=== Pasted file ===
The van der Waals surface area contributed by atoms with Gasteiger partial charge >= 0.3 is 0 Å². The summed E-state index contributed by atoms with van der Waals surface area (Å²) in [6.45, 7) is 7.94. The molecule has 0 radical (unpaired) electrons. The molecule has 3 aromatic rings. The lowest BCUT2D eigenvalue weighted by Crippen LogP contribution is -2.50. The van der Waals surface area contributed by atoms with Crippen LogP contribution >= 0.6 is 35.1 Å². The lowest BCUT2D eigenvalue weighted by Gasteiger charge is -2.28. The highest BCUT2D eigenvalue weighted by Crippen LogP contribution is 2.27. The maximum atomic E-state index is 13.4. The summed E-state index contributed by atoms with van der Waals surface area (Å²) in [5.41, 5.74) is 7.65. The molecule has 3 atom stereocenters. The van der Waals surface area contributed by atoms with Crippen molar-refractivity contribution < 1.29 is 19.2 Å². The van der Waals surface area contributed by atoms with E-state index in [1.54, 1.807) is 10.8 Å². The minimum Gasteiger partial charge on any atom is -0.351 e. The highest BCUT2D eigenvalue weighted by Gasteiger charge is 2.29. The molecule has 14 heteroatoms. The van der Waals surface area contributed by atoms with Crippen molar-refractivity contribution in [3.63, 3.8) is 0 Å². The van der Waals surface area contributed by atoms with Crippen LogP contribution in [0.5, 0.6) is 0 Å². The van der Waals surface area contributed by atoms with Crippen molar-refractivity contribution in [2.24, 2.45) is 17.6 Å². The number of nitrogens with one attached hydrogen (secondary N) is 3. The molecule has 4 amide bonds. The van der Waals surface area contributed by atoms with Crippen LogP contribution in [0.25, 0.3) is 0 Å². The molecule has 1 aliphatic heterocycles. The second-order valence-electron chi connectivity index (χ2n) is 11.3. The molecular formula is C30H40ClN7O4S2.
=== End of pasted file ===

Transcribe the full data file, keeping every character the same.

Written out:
The van der Waals surface area contributed by atoms with Gasteiger partial charge >= 0.3 is 0 Å². The summed E-state index contributed by atoms with van der Waals surface area (Å²) in [6.45, 7) is 7.94. The molecule has 0 radical (unpaired) electrons. The molecule has 3 aromatic rings. The lowest BCUT2D eigenvalue weighted by Crippen LogP contribution is -2.50. The van der Waals surface area contributed by atoms with Crippen LogP contribution >= 0.6 is 35.1 Å². The lowest BCUT2D eigenvalue weighted by Gasteiger charge is -2.28. The highest BCUT2D eigenvalue weighted by Crippen LogP contribution is 2.27. The maximum atomic E-state index is 13.4. The summed E-state index contributed by atoms with van der Waals surface area (Å²) in [5.41, 5.74) is 7.65. The molecule has 3 atom stereocenters. The van der Waals surface area contributed by atoms with Crippen molar-refractivity contribution < 1.29 is 19.2 Å². The van der Waals surface area contributed by atoms with E-state index in [1.54, 1.807) is 10.8 Å². The minimum Gasteiger partial charge on any atom is -0.351 e. The highest BCUT2D eigenvalue weighted by Gasteiger charge is 2.29. The molecule has 14 heteroatoms. The van der Waals surface area contributed by atoms with Crippen molar-refractivity contribution in [3.63, 3.8) is 0 Å². The van der Waals surface area contributed by atoms with Crippen LogP contribution in [0.5, 0.6) is 0 Å². The van der Waals surface area contributed by atoms with Crippen molar-refractivity contribution in [2.24, 2.45) is 17.6 Å². The number of nitrogens with one attached hydrogen (secondary N) is 3. The molecule has 4 amide bonds. The van der Waals surface area contributed by atoms with Crippen LogP contribution in [0.25, 0.3) is 0 Å². The molecule has 1 aliphatic heterocycles. The second-order valence-electron chi connectivity index (χ2n) is 11.3. The molecular formula is C30H40ClN7O4S2.